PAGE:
Democracy & Technology Blog Comcast

I have said that the threat of regulation is a credible deterrent to prevent unreasonable discrimination by broadband service providers and we don’t need a new regulatory framework with the unintended consequences which regulation always entails.
And James Gattuso, noting that Comcast and BitTorrent were already working with one another on a solution to their network problems “long before this story broke,” correctly chided me for overlooking how public opinion is also a credible deterrent. James is right, particularly when there is a competitive market. And like it or not, the broadband market is competitive.
A “duopoly,” you say?
Allow me to quote Cornell Professor Alfred E. Kahn (formerly chairman of the New York Public Service Commission, chairman of the Civil Aeronautics Board under President Jimmy Carter and a father of airline deregulation) from testimony before the Federal Trade Commission last year:

There is no consensus among economists about the likely sufficiency of competition under duopoly–in the present instance, between landline telephone and cable companies in the offer of broadband access to the Internet–although evidence of active competition between the two, such as is actually occurring, might provide sufficient basis for deregulation, particularly in light of the aforementioned rapidity of technological change. By the same token, the presence of an actively competing wireless provider or providers–would, in the mind of most, justify–indeed demand–de- or non-regulation. Wireless voice service is one of the great success stories in telecommunications over the last few decades. I understand that the prospects for wireless data in the near future are excellent. Any analysis of future competition in Internet access must consider the possibility–or likelihood–that the cable and telephone duopoly will be joined by three or four wireless suppliers in the near future.

Of course, wireless broadband is a likelihood. It’s even a certainty. Check out the latest broadband competition report from the Federal Communications Commission: There are actually more mobile wireless high-speed lines (defined as more than 200 kbps in at least one direction) than cable modem or DSL lines (35 million mobile wireless versus 34 million cable modem lines and 27 million DSL lines).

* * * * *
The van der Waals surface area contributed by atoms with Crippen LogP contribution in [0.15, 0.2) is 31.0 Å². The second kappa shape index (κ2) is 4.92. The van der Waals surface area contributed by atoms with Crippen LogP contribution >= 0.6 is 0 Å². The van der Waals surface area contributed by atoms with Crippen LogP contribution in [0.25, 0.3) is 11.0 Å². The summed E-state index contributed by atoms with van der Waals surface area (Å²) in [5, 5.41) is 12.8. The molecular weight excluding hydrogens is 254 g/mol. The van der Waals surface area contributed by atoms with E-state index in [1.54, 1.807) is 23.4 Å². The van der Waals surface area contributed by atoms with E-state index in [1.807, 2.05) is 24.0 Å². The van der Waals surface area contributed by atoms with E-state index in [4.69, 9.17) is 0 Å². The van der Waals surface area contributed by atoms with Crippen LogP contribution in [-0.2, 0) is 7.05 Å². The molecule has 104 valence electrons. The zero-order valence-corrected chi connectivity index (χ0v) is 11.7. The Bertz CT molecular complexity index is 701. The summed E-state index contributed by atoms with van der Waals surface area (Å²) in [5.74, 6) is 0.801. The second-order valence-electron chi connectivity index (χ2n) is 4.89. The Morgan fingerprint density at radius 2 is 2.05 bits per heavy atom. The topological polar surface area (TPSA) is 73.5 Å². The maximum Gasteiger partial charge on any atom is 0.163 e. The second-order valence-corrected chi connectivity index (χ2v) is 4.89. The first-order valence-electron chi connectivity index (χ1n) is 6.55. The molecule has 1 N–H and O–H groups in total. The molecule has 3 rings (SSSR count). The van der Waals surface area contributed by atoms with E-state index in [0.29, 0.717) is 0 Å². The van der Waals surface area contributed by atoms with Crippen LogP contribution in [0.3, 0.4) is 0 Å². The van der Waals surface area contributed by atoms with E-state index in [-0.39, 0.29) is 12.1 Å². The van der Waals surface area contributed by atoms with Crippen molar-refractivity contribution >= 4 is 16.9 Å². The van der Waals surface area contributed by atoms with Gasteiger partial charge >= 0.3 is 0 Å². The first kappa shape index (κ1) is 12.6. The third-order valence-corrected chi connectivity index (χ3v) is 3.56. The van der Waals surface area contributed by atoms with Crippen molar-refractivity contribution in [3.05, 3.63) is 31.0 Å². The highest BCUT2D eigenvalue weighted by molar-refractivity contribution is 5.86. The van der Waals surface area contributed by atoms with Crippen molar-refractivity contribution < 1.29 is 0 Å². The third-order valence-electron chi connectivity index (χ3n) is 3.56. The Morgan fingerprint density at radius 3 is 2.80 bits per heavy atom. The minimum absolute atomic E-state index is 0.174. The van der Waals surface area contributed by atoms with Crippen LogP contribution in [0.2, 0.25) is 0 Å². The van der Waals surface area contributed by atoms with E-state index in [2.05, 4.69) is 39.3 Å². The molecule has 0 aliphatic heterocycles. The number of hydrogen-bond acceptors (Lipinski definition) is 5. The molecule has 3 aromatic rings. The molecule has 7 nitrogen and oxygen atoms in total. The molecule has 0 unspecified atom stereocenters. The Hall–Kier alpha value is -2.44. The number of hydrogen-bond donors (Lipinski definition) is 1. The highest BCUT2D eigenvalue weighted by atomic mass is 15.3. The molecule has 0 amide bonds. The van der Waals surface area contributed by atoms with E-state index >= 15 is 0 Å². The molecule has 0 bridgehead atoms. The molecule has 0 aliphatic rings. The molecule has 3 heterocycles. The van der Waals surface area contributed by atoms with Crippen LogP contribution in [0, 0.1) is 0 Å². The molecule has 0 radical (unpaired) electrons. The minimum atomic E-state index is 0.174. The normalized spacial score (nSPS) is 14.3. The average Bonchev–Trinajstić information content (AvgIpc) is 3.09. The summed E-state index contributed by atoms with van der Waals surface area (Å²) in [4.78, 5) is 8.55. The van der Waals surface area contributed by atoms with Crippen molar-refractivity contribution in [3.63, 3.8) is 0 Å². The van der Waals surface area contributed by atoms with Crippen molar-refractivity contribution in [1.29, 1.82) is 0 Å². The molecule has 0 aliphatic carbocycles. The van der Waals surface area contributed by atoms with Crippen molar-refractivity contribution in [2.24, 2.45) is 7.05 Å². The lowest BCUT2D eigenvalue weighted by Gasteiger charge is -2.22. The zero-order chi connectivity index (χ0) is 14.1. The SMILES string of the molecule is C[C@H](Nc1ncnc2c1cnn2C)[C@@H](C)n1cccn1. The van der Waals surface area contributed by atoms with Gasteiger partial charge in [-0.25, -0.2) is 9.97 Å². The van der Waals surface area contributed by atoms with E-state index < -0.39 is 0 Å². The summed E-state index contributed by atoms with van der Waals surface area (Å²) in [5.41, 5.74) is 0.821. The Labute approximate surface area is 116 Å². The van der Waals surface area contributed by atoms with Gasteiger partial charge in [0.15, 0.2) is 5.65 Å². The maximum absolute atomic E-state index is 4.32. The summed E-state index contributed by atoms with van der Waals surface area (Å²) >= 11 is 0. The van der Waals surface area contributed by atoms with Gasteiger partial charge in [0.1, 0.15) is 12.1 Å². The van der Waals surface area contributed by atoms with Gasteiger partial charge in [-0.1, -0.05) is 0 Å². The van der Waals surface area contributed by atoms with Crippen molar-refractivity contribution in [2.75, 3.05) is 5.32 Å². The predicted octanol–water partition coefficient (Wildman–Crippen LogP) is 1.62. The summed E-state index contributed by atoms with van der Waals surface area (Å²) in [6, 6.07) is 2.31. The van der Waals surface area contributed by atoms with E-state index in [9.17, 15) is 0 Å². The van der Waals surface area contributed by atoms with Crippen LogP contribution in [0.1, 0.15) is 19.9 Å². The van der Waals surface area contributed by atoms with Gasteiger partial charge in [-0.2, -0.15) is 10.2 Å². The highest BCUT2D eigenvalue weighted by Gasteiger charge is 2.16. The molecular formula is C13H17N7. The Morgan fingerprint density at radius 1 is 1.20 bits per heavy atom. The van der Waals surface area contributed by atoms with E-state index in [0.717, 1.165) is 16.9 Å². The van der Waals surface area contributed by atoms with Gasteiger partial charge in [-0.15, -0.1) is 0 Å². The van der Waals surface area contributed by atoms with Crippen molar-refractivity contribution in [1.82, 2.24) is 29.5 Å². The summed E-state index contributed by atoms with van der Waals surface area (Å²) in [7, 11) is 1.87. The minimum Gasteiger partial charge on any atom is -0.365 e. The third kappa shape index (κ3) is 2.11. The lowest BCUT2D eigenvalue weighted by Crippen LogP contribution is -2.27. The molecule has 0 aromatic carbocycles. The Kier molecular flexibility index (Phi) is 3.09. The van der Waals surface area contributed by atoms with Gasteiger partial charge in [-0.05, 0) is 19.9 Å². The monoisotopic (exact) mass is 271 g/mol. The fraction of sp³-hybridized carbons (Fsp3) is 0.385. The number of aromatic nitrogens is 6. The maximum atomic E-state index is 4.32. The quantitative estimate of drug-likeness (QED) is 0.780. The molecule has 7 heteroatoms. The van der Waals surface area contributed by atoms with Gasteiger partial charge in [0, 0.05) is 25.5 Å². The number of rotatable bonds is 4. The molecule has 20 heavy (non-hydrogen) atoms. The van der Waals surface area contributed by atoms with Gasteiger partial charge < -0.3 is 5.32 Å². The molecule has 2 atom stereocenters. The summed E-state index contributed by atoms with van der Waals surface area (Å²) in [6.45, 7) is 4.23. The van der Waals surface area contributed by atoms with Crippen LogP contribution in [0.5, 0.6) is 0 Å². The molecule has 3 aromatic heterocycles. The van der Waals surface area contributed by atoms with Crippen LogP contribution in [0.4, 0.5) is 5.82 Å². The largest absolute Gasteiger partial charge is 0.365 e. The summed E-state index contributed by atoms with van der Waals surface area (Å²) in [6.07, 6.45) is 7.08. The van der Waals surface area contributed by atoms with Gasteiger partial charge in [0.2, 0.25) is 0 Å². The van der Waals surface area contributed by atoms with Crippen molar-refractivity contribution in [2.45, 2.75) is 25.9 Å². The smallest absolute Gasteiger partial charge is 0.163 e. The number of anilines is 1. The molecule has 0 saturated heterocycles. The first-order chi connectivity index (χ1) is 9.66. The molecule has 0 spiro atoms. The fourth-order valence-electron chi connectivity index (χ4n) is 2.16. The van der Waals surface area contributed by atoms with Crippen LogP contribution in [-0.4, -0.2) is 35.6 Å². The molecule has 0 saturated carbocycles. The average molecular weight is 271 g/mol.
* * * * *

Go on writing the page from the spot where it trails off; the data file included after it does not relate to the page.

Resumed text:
I realize mobile wireless broadband access isn’t yet identical in terms of price and speed. But we all know it’s heading in that direction. The point is, if landline telephone and cable companies who offer of broadband access to the Internet abuse their market dominance they will merely accelerate the growth of mobile wireless broadband services. The correct measure of competition isn’t what we have today but what we will or could have tomorrow.
Call it what you will: The threat of regulation, public opinion, enlightened self-interest or simply the desire to be a good corporate citizen — Despite the absence of regulation Comcast is rolling out DOCSIS 3.0 beginning in the Minneapolis and St. Paul region — providing up to 50 mbps downloads and 5 mbps uploads; Comcast expects to deliver even faster speeds of up to 100 Mbps to its customers over the next two years with the capability of delivering higher speeds of 160 Mbps or more in the future.

Hance Haney

Director and Senior Fellow of the Technology & Democracy Project
Hance Haney served as Director and Senior Fellow of the Technology & Democracy Project at the Discovery Institute, in Washington, D.C. Haney spent ten years as an aide to former Senator Bob Packwood (OR), and advised him in his capacity as chairman of the Senate Communications Subcommittee during the deliberations leading to the Telecommunications Act of 1996. He subsequently held various positions with the United States Telecom Association and Qwest Communications. He earned a B.A. in history from Willamette University and a J.D. from Lewis and Clark Law School in Portland, Oregon.